Laurier House, build in 1902, was in turn the residence of Wilfred Laurier and William Lyon Mackenzie King, who gained possession of the house in 1921 by a bequest of Laurier's widow.
King, not a wealthy man, struggled to upkeep the property but was helped by friends in the Liberal Party. He never married and his sexual orientation has been debated by historians. Those looking for evidence of homosexuality look to his admiration of the straight, married, Lord Tweedsmuir, who goes on to become Governor General.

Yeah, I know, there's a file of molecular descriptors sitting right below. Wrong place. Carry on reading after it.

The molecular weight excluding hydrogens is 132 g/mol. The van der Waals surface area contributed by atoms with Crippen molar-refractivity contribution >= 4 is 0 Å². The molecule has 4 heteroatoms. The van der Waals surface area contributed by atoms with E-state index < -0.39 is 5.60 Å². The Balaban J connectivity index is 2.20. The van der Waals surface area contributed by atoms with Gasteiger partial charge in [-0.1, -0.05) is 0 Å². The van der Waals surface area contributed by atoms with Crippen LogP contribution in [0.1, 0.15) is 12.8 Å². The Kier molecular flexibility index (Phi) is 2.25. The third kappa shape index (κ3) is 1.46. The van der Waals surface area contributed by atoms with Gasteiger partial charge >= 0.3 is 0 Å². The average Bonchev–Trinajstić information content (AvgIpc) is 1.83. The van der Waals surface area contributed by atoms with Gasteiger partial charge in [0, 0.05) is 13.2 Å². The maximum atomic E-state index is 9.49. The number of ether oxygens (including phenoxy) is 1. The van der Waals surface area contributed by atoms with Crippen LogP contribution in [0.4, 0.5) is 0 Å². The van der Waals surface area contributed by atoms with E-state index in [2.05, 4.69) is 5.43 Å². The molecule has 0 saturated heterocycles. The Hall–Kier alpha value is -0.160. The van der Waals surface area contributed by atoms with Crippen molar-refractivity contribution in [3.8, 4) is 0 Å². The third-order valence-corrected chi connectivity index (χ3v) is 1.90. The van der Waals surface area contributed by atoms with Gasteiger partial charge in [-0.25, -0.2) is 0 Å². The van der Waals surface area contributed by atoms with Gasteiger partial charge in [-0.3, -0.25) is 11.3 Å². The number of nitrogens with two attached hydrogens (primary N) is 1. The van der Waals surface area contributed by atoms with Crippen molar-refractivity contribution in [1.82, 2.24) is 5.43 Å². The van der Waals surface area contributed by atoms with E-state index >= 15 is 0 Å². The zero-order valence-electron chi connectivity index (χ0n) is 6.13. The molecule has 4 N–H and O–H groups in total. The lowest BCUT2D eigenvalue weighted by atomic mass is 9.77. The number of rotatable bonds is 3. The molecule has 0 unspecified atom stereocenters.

He was certainly an eccentric. He had an obsessive devotion to his mother that lasted even after her death. He kept a portrait of her above his bed and is said to have participated in seances to try to communicate with her beyond the grave.
King also has had the distinction of being Canada's longest serving Prime Minister. He died in 1950 and bequeathed the house to the people of Canada.
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